Radio-Hed-Logo-2By Jeffrey Hedquist

Continuing on in our pursuit of truth in advertising, here are the rest of the steps in the process I promised you:

4. What emotional need does the client’s product or service meet? Ask a series of questions until you find the emotional gems. The process can be like peeling an onion. Examples: to feel safe, to be loved, to be accepted.

The deepest and most basic needs are the most powerful. If you can truthfully show how the advertiser’s benefits to the buyer will solve those needs, you’ll connect with your audience.

 5. Find true stories from your client’s or your life, because real stories have power. Use them to illustrate the benefits.

6. Be truthful, but tell stories – that don’t sound like commercials. Have a conversation with the audience. Dramatize it.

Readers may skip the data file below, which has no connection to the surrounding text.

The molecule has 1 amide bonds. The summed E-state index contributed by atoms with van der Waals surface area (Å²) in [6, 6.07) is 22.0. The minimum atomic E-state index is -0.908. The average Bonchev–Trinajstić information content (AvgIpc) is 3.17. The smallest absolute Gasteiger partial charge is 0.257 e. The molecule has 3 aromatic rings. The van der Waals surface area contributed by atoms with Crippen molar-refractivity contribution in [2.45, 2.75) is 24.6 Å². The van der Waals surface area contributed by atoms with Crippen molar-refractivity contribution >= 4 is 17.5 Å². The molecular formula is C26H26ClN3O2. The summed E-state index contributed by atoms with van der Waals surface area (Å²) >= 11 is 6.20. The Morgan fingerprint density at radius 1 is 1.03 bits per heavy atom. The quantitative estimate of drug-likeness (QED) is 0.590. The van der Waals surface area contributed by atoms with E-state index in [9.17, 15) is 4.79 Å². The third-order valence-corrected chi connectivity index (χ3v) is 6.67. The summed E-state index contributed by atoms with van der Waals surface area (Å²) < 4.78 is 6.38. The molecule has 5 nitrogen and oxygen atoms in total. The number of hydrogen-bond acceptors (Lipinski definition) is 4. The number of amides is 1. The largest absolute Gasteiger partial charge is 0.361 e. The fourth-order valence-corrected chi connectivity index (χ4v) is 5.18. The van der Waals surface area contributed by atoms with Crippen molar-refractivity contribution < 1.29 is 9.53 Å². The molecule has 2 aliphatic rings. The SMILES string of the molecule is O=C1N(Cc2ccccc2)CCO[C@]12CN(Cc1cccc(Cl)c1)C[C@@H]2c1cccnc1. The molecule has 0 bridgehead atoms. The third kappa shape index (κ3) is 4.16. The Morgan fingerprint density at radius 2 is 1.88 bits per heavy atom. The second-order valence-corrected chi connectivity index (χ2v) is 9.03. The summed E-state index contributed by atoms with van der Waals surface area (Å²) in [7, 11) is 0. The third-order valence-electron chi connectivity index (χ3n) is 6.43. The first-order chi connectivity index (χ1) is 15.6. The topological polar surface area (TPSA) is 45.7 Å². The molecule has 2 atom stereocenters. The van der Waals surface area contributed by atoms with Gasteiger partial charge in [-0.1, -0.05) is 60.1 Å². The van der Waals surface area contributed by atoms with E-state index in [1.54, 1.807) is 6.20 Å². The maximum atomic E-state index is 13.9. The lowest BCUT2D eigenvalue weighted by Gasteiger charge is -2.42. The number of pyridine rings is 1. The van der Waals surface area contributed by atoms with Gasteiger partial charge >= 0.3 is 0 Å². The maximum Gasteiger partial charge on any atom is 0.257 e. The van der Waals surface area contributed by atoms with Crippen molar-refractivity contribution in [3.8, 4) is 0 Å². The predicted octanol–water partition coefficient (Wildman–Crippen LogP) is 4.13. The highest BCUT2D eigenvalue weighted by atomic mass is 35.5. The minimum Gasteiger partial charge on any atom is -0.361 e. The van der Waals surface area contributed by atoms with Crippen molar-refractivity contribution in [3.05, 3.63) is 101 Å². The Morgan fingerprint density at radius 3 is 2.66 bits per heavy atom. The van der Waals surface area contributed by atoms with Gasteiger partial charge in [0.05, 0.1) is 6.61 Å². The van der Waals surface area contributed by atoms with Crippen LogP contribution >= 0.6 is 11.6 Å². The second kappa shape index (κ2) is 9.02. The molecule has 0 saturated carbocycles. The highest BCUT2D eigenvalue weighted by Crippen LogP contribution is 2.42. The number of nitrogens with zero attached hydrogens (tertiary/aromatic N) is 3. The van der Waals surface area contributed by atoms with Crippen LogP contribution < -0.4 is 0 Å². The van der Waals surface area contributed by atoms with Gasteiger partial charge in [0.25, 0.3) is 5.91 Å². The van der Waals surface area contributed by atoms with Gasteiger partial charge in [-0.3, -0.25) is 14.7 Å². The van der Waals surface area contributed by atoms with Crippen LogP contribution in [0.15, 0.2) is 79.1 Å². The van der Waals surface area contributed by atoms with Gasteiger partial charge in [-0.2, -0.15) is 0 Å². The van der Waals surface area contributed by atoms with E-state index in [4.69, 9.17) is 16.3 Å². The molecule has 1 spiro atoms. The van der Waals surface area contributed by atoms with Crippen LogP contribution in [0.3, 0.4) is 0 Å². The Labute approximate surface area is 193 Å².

7. Scan your commercial for clichés, hype, unsubstantiated claims, and replace with regular conversation, explanations, and understatement. Example: Don’t just exclaim that you’re having a sale on an item; explain why. Maybe you overbought, or are selling the item at a loss to bring in new customers, or want to introduce people to a new line of items.

8. Keep it simple. Don’t be afraid to narrowcast – “We’re not for everyone, we don’t sell everything.” Address only the group you want. Don’t invite everyone to the party, ‘cause then no one will come.

9. Be natural. Before you write, grab a recorder and pretend to have a phone conversation with a friend, or leave a phone message, or dictate a letter to someone, telling them in a conversational way what you’ve discovered about an advertiser, or service, or product. When you transcribe it to refine it into a commercial, you’ll find you have something that sounds more natural than if you’d started writing first.

Good luck! I’d love to hear about your successes with these techniques.

© 2005 Hedquist Productions, Inc. All rights reserved.